by Clark “Sparky” Beardslee
Mold spores are everywhere and cannot be avoided. They float in through your open windows and doors, or come inside by riding on your clothing or your pets. Real problems in homes and buildings rarely occur unless there has been intense flooding, usually in basements, sometimes from leaky roofs, or where there has been an extensive plumbing problem.
If spores land on a moist or damp surface, usually in a poorly lit area — they can grow.
So the key to mold control is moisture control. Water-damaged areas must be dried within twenty-four to forty-eight hours to prevent mold and mildew growth.
Most people have a natural immunity to antigens present in mold, but some are more sensitive than others – and a moldy home is not a healthy home. At-risk individuals are mostly infants, the aged and asthmatics being treated with steroids. The highest level of danger is for those with pre-existing respiratory diseases such as tuberculosis or cystic fibrosis and those undergoing chemotherapy or other treatments that adversely affect the immune system.
The most common health concerns include symptoms similar to hay fever. Others may experience respiratory difficulties or skin and eye irritations. There are some reported extreme reactions, too.
According to the Centers for Disease Control and Prevention, determining the level of health risk is mostly a factor of looking at the individual and assessing whether they fall into one of the risk groups. However, exposure to mold is not a desirable living condition and it should be removed, just like you would also throw away moldy bread without eating it.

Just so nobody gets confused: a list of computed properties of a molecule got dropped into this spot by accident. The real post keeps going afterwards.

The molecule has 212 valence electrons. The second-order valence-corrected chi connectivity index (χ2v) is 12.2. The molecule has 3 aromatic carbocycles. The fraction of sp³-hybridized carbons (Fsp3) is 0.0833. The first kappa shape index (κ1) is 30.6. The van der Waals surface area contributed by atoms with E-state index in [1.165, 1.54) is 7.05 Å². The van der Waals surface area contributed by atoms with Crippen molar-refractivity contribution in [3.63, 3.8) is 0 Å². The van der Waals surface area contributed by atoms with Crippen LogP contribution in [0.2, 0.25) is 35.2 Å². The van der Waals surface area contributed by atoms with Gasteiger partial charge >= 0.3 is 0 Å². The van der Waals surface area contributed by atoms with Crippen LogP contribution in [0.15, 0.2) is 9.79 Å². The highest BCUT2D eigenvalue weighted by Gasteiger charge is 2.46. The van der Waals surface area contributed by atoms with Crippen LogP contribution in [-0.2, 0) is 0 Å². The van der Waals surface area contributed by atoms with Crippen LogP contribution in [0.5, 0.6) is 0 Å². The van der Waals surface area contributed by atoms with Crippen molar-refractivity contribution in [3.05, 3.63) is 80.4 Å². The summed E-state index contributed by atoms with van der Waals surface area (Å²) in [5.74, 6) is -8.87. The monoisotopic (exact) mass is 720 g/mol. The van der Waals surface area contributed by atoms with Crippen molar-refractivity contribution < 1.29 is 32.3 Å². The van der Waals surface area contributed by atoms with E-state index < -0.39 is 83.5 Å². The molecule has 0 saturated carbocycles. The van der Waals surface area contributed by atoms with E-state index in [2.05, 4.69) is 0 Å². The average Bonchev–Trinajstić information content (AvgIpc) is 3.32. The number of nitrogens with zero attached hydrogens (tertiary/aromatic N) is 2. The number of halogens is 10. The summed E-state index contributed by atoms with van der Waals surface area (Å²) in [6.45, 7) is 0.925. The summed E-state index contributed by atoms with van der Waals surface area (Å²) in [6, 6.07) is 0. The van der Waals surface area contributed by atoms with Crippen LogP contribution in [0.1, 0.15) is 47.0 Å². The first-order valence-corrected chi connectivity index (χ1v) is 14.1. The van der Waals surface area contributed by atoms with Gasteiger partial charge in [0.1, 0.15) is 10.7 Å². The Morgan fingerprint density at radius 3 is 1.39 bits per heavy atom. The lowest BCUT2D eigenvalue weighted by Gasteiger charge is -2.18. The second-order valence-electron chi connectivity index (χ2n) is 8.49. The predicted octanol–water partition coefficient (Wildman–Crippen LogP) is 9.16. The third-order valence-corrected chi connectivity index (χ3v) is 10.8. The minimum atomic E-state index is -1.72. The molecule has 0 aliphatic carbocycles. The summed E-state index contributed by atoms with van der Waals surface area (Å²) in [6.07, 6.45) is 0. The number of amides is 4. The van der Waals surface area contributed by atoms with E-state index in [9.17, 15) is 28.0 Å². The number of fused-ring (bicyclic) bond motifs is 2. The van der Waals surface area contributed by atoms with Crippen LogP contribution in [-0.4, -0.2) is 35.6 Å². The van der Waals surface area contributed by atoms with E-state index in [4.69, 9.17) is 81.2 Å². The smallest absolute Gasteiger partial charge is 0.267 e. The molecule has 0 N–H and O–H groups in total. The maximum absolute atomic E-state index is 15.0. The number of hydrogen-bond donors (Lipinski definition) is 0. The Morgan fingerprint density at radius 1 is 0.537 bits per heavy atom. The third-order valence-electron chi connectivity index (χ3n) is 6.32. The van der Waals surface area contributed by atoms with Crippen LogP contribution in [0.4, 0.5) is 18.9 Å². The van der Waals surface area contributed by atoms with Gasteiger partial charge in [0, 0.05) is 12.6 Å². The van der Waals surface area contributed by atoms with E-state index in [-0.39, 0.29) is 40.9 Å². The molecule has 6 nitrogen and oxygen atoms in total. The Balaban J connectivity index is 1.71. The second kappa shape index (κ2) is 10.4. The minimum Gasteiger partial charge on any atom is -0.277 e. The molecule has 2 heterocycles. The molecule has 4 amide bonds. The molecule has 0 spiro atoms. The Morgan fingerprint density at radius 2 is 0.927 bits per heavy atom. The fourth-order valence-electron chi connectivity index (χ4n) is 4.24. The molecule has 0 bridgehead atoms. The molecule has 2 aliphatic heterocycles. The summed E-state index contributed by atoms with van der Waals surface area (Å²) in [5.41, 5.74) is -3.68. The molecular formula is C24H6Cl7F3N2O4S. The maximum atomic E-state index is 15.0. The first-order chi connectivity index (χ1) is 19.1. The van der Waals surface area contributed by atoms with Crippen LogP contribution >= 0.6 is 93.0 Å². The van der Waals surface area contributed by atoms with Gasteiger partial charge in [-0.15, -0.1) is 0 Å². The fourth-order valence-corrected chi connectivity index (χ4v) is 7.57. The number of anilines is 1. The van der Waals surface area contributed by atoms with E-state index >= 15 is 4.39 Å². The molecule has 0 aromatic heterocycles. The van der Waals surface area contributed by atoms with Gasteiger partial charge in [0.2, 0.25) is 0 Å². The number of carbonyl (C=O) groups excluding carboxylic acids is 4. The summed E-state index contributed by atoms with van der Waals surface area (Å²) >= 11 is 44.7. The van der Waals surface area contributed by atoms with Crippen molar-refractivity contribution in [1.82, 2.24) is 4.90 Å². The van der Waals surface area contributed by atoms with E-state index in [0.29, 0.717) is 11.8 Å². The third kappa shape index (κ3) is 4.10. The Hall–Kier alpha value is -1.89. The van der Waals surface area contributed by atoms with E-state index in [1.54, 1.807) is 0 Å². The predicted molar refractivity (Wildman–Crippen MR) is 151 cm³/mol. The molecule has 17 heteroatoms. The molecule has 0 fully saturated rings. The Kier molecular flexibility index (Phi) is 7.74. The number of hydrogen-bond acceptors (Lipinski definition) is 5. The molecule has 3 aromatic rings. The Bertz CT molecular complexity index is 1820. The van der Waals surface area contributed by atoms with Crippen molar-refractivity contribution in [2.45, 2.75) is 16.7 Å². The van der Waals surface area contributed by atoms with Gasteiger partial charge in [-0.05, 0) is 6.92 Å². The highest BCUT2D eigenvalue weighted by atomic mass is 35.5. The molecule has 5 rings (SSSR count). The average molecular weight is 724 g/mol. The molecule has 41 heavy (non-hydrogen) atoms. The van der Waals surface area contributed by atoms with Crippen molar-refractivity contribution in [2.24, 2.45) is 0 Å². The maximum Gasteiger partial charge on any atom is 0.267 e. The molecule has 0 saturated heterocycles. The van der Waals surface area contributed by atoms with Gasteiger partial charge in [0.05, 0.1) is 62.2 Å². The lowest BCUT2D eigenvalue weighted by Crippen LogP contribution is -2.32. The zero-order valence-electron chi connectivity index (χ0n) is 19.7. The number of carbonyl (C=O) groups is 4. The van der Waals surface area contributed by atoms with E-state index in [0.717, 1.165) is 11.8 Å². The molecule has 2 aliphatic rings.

The Cleveland Incident & the CDC
There has been a widely reported case regarding the deaths of some Cleveland infants between 1993 and 1994. Some articles say eight infants died. Other articles say ten died. One article even says that forty-five died.
The cause of death, according to these articles, is that the babies died of acute idiopathic pulmonary hemorrhage that was traced back to water damage in their homes and the subsequent infestation by the mold species Stachybotrys ChartarumIn.
The articles also say that the cause of death was determined in a study done by The Centers for Disease Control and Prevention.
The CDC (Centers for Disease Control and Prevention) web site says something different. They say that “this remains to be proved” and that no one really knows what causes acute idiopathic pulmonary hemorrhage.
The cause of death may have been the mold, as the articles claim. However, the claim that the CDC identified that as the cause of death is not true. So, to paraphrase Fox Mulder of the X-Files, “the truth is still out there.”
Differing Opinions and Lawyers
There is some disagreement on the seriousness of the mold issue. Some say it is an expanding problem because modern homes — with air conditioning, heating, and energy-saving insulation – are much more airtight and susceptible to infestation than homes of the past.
Others say the problem has always existed and the current frenzy is an invention by attorneys so they can mine this latest “pot of gold” with expensive lawsuits. It has become a major profit center for attorneys, inspectors, laboratories, and test-kit developers.